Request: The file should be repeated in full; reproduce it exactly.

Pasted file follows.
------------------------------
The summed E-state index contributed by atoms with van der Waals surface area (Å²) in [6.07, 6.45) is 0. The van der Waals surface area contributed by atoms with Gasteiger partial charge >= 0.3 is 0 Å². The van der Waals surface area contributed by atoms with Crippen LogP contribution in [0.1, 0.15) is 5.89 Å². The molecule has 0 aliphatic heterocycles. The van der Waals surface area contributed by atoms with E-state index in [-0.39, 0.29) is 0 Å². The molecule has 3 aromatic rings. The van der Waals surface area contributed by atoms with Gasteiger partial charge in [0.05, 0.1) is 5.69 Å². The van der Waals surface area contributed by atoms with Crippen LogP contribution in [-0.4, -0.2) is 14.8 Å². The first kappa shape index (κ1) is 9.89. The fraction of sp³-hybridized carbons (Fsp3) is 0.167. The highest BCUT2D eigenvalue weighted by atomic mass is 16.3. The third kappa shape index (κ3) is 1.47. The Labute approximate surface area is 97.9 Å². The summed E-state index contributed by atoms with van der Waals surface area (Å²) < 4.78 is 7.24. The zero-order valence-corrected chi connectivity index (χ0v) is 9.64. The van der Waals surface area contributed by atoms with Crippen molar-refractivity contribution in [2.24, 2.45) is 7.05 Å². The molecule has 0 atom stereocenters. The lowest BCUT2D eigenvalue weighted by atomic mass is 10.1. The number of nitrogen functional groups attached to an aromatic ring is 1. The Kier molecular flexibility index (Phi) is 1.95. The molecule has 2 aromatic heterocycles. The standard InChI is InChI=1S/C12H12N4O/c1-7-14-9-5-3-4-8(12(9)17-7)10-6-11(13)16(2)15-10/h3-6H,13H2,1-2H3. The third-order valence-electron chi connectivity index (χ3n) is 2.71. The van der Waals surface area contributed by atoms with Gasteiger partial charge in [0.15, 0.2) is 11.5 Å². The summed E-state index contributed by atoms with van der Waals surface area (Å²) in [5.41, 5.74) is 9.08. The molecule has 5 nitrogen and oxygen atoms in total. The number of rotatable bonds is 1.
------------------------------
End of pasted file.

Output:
The summed E-state index contributed by atoms with van der Waals surface area (Å²) in [6.07, 6.45) is 0. The van der Waals surface area contributed by atoms with Gasteiger partial charge >= 0.3 is 0 Å². The van der Waals surface area contributed by atoms with Crippen LogP contribution in [0.1, 0.15) is 5.89 Å². The molecule has 0 aliphatic heterocycles. The van der Waals surface area contributed by atoms with E-state index in [-0.39, 0.29) is 0 Å². The molecule has 3 aromatic rings. The van der Waals surface area contributed by atoms with Gasteiger partial charge in [0.05, 0.1) is 5.69 Å². The van der Waals surface area contributed by atoms with Crippen LogP contribution in [-0.4, -0.2) is 14.8 Å². The first kappa shape index (κ1) is 9.89. The fraction of sp³-hybridized carbons (Fsp3) is 0.167. The highest BCUT2D eigenvalue weighted by atomic mass is 16.3. The third kappa shape index (κ3) is 1.47. The Labute approximate surface area is 97.9 Å². The summed E-state index contributed by atoms with van der Waals surface area (Å²) < 4.78 is 7.24. The zero-order valence-corrected chi connectivity index (χ0v) is 9.64. The van der Waals surface area contributed by atoms with Crippen molar-refractivity contribution in [2.24, 2.45) is 7.05 Å². The molecule has 0 atom stereocenters. The lowest BCUT2D eigenvalue weighted by atomic mass is 10.1. The number of nitrogen functional groups attached to an aromatic ring is 1. The Kier molecular flexibility index (Phi) is 1.95. The molecule has 2 aromatic heterocycles. The standard InChI is InChI=1S/C12H12N4O/c1-7-14-9-5-3-4-8(12(9)17-7)10-6-11(13)16(2)15-10/h3-6H,13H2,1-2H3. The third-order valence-electron chi connectivity index (χ3n) is 2.71. The van der Waals surface area contributed by atoms with Gasteiger partial charge in [0.15, 0.2) is 11.5 Å². The summed E-state index contributed by atoms with van der Waals surface area (Å²) in [5.41, 5.74) is 9.08. The molecule has 5 nitrogen and oxygen atoms in total. The number of rotatable bonds is 1.